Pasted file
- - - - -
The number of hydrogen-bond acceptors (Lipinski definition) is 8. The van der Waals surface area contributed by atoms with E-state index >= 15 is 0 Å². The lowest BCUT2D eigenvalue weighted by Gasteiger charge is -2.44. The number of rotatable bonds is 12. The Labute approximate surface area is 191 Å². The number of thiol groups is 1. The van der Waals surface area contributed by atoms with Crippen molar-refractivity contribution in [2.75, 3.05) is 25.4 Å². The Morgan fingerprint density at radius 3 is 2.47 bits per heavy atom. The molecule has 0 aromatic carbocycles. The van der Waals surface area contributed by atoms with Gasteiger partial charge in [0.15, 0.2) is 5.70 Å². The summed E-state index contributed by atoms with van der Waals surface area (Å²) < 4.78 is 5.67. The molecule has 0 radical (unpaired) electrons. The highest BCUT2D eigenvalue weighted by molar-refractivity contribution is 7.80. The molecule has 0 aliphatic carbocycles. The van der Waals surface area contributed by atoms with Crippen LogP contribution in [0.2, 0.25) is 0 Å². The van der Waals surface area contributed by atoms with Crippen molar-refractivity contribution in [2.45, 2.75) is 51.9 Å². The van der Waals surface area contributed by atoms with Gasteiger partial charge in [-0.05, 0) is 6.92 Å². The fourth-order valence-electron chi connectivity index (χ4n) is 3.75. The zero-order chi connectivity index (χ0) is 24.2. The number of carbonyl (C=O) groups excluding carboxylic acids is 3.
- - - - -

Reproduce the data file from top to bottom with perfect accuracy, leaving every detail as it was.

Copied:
The number of hydrogen-bond acceptors (Lipinski definition) is 8. The van der Waals surface area contributed by atoms with E-state index >= 15 is 0 Å². The lowest BCUT2D eigenvalue weighted by Gasteiger charge is -2.44. The number of rotatable bonds is 12. The Labute approximate surface area is 191 Å². The number of thiol groups is 1. The van der Waals surface area contributed by atoms with Crippen molar-refractivity contribution in [2.75, 3.05) is 25.4 Å². The Morgan fingerprint density at radius 3 is 2.47 bits per heavy atom. The molecule has 0 aromatic carbocycles. The van der Waals surface area contributed by atoms with Gasteiger partial charge in [0.15, 0.2) is 5.70 Å². The summed E-state index contributed by atoms with van der Waals surface area (Å²) < 4.78 is 5.67. The molecule has 0 radical (unpaired) electrons. The highest BCUT2D eigenvalue weighted by molar-refractivity contribution is 7.80. The molecule has 0 aliphatic carbocycles. The van der Waals surface area contributed by atoms with Crippen LogP contribution in [0.2, 0.25) is 0 Å². The van der Waals surface area contributed by atoms with Crippen molar-refractivity contribution in [2.45, 2.75) is 51.9 Å². The van der Waals surface area contributed by atoms with Gasteiger partial charge in [-0.05, 0) is 6.92 Å². The fourth-order valence-electron chi connectivity index (χ4n) is 3.75. The zero-order chi connectivity index (χ0) is 24.2. The number of carbonyl (C=O) groups excluding carboxylic acids is 3.